Unions call off offshore strike ballot

Willie Wallace from Unite leaving a meeting at Holiday Inn on Chapel Street.
Willie Wallace from Unite leaving a meeting at Holiday Inn on Chapel Street.

Trade unions have shelved plans for a strike action ballot over North Sea working conditions following negotiations with industry bosses today.

The Unite union said the Offshore Contractors Association (OCA) tabled an improved offer for offshore workers during the latest round of talks in Aberdeen.

Unite regional officer Willie Wallace, said: “Today’s talks have been constructive and we have made enough progress to be able to put an improved offer from the OCA to our membership.

“It’s for them to decide if this offer is good enough.”

The OCA, which represents UK oil and gas contractors, welcomed the move and urged oil and gas workers to accept the offer for the good of North Sea industry.

OCA chief executive Bill Murray, said: “We welcome that union officials have decided not to go to an industrial ballot over changes to shift and holiday patterns and are instead consulting with members on today’s discussions.

“We hope that union members can support today’s offer so we can move forward and ensure that the industry is best placed to prevent further redundancies and secure future investment in the UK North Sea.”

The move draws a line under a dispute between the OCA and the Unite and GMB unions that has dragged on for months.

Both sides had been at loggerheads over oil and gas companies’ efforts to cut costs by tinkering with shift patterns, sick pay and leave entitlement.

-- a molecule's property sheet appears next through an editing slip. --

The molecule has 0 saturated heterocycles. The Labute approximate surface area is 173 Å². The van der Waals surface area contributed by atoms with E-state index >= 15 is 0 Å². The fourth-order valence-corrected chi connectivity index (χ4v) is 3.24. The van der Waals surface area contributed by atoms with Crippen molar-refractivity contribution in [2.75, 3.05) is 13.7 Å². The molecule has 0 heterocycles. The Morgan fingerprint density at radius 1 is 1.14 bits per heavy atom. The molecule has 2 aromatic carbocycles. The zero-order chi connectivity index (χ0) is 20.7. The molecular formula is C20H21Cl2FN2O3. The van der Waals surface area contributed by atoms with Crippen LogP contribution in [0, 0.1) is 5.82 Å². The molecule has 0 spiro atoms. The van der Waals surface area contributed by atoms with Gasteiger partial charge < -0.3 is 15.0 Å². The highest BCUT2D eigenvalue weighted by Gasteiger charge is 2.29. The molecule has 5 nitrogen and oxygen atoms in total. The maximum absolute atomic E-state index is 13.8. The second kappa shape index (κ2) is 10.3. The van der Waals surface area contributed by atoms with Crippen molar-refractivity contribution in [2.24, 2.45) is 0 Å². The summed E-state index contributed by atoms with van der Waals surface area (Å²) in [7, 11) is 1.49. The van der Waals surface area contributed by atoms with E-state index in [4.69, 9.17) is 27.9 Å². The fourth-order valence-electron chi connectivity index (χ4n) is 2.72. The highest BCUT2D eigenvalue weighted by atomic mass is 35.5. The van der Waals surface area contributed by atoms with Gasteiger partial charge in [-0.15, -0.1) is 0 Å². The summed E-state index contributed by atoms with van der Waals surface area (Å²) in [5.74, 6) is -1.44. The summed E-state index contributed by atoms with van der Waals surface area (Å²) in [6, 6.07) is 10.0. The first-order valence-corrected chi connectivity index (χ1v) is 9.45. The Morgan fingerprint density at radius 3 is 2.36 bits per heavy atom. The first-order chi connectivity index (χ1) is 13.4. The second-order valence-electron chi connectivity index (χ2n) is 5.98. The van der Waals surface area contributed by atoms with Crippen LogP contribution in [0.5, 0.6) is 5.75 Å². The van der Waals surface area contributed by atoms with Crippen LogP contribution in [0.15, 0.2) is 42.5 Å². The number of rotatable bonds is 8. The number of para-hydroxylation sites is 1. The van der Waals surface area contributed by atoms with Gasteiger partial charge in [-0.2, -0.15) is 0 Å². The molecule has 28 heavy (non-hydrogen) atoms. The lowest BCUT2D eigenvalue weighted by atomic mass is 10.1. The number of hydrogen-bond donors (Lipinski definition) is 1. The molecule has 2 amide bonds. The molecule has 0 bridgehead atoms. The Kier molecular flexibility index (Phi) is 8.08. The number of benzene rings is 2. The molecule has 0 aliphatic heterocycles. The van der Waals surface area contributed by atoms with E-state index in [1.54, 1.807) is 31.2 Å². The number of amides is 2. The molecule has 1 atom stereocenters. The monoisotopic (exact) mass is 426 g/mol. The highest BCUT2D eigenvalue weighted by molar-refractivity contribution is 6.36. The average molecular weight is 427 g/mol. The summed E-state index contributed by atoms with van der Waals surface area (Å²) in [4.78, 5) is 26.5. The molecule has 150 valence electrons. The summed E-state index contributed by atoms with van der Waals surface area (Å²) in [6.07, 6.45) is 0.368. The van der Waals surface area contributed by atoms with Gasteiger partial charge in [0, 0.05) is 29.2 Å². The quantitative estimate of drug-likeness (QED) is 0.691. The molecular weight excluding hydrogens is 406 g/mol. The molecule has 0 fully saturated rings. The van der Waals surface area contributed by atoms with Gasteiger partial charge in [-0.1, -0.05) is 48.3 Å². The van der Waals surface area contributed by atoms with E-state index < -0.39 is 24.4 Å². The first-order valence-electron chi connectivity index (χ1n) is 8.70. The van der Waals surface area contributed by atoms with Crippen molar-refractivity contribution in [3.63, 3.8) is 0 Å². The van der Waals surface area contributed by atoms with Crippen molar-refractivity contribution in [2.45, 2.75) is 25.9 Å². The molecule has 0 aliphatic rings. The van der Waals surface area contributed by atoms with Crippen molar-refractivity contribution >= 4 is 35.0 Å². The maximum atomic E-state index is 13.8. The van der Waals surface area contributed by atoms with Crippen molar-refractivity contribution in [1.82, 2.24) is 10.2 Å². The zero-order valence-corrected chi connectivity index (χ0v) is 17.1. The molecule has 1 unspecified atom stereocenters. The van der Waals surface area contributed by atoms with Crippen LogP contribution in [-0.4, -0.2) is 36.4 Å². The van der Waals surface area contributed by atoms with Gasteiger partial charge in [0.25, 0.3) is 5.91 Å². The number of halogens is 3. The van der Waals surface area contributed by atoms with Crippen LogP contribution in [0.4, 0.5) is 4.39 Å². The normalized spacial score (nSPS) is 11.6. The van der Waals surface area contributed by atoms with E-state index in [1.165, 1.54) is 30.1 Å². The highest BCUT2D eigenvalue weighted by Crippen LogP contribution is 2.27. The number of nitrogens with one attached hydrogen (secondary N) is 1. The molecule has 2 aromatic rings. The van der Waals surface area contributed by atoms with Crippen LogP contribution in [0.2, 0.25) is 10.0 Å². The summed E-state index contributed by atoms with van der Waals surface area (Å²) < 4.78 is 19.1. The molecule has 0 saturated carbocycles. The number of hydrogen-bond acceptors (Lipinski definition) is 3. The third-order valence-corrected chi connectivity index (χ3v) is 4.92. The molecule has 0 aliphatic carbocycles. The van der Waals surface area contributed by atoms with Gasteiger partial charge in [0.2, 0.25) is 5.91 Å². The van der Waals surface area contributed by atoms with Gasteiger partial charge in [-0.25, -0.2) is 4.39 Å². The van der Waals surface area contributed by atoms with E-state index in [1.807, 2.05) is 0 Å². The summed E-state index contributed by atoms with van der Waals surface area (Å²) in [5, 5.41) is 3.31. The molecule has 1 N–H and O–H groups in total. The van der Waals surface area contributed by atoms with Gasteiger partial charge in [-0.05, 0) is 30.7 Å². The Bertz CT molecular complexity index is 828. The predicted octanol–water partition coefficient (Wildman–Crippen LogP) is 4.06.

Industry chiefs said companies had to make changes to stay afloat amid the oil price downturn, but unions argued that switching to “equal-time” rotas would lead to a slide in working standards.

When talks broke down earlier this year, offshore workers from both unions overwhelmingly backed plans for an industrial action ballot following a month-long consultation.

Hopes for a compromise continued to linger, however.

While the unions batted down an offer said to be worth between “£1,600 and £8,000” last month, they refused to close the door on the possibility of an agreement being reached if the OCA improved its offer.

A spokeswoman for industry body Oil and Gas UK said: “Tonight’s news is very welcome indeed and we hope an acceptable outcome for all parties can be reached quickly.

“To secure the future of the industry, its important that we resolve issues by working together – companies, workforce, regulator, unions and government.”

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